Guest Columnist

Sugar and spice make tomorrow's workforce

Girl Scout Cookie Program launches this month

Diane Nelson with some of Iowa’s ‘strong, innovative and courageous’ Girl Scouts. (Submitted Photo)
Diane Nelson with some of Iowa’s ‘strong, innovative and courageous’ Girl Scouts. (Submitted Photo)

I’m sure you have heard the nursery rhyme, “sugar and spice make everything nice; that’s what girls are made of.” As the CEO of Girl Scouts for more than 20 years, I’ve met thousands of girls who are kind, sweet, and caring.

Of those amazing little girls I have had the opportunity to know, I have learned that they are strong, innovative, and courageous as well. That’s what leaders are made of.

The Girl Scout Cookie Program launches in January and many of the community members I have spoken with are eager to purchase their favorite treats. Some of you will stock up on Samoas; while others will lament their favorite flavors have been phased out. While Girl Scout Cookies are as iconic as apple pie and baseball, they’re a symbol for something so much more. Girl Scout Cookies have been a tool for developing a workforce of successful women for more than 100 years.

The Girl Scout Cookie Program is the first time girls have the opportunity to step outside their comfort zone, set a goal, and hustle as hard as they can to achieve something big. The Cookie Program is the largest girl-led business in the world because it has evolved to keep up with the demands of a changing economy. Today’s cookie sellers are creating online selling platforms, marketing through social media, and tracking sales through apps. These girls are learning sophisticated business skills for the future, while also developing those tried and true abilities of speaking with confidence, treating people with respect, and working hard to achieve a dream. When girls participate in the Cookie Program, it’s their first opportunity to look a customer in the eye and thank them. It’s their first experience working as team members with their troops and planning a famous Cookie Booth in the community. It’s the first time they will manage the funds they earn and decide not only how they will spend the dollars earned on fun activities like camping trips and STEM activities, but how they will use proceeds to give back to others in the community and make the world a better place.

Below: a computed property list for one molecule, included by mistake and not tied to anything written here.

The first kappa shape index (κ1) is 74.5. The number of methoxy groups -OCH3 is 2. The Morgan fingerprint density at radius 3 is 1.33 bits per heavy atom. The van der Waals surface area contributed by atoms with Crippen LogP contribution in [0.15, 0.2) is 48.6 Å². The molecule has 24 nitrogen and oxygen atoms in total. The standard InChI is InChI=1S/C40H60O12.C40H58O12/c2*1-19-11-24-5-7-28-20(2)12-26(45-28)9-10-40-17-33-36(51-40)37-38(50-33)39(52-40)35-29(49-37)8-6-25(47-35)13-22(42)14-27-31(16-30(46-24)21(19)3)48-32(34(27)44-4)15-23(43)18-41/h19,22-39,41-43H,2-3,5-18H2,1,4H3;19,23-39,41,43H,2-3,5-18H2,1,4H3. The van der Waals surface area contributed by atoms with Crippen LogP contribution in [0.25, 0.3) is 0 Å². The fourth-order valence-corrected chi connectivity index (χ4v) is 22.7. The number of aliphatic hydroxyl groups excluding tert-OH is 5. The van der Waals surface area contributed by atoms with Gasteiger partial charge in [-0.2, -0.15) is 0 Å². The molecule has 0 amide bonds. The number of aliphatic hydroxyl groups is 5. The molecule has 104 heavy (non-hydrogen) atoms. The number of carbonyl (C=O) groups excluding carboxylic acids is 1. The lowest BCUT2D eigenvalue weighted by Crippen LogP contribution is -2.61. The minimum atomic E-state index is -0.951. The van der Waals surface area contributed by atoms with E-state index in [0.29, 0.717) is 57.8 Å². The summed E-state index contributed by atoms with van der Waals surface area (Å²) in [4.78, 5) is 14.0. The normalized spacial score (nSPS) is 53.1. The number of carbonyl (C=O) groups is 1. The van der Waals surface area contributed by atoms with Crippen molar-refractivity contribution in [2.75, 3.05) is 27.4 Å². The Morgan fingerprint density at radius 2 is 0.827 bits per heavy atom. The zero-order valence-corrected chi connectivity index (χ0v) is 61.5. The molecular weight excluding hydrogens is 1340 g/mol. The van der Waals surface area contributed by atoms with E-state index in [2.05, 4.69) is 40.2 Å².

I want to challenge the community to support the growth of girls! To those of you who were Girl Scouts and sold cookies, think back on your experiences and remember those “firsts” you had in the Cookie Program that defined the person you are today. To those of you who will have a Girl Scout approach you this winter and ask you to purchase cookies, ask her about what is motivating her to sell cookies and help her reach her goals. To those of you who believe that every girl has the potential to lead our community to economic success, volunteer with the best leadership organization for girls and share your talents. To those who of you who you who think girls are just made of sugar and spice and everything nice, know that girls are made of courage, confidence, and character and so much more.

• Diane Nelson is the CEO of Girl Scouts of Eastern Iowa and Western Illinois. To learn more, visit GirlScoutsToday.org

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